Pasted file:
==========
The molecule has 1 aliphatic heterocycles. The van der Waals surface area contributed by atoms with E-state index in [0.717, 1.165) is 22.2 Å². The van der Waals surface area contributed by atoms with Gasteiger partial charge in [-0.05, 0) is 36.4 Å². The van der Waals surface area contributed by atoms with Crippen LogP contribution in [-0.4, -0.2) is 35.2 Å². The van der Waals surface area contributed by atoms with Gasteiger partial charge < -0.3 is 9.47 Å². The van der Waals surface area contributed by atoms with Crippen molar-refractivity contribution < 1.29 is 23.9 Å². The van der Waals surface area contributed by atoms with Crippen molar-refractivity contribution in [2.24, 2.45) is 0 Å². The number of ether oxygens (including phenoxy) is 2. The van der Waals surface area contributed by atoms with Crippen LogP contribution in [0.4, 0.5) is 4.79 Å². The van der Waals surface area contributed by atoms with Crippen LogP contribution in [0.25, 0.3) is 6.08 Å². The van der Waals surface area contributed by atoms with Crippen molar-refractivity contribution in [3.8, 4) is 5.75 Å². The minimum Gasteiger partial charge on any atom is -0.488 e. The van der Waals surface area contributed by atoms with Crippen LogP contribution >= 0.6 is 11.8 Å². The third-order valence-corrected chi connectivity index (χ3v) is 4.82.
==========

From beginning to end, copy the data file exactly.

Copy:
The molecule has 1 aliphatic heterocycles. The van der Waals surface area contributed by atoms with E-state index in [0.717, 1.165) is 22.2 Å². The van der Waals surface area contributed by atoms with Gasteiger partial charge in [-0.05, 0) is 36.4 Å². The van der Waals surface area contributed by atoms with Crippen LogP contribution in [-0.4, -0.2) is 35.2 Å². The van der Waals surface area contributed by atoms with Gasteiger partial charge < -0.3 is 9.47 Å². The van der Waals surface area contributed by atoms with Crippen molar-refractivity contribution < 1.29 is 23.9 Å². The van der Waals surface area contributed by atoms with Crippen molar-refractivity contribution in [2.24, 2.45) is 0 Å². The number of ether oxygens (including phenoxy) is 2. The van der Waals surface area contributed by atoms with Crippen LogP contribution in [0.4, 0.5) is 4.79 Å². The van der Waals surface area contributed by atoms with Crippen LogP contribution in [0.25, 0.3) is 6.08 Å². The van der Waals surface area contributed by atoms with Crippen molar-refractivity contribution in [3.8, 4) is 5.75 Å². The minimum Gasteiger partial charge on any atom is -0.488 e. The van der Waals surface area contributed by atoms with Crippen LogP contribution >= 0.6 is 11.8 Å². The third-order valence-corrected chi connectivity index (χ3v) is 4.82.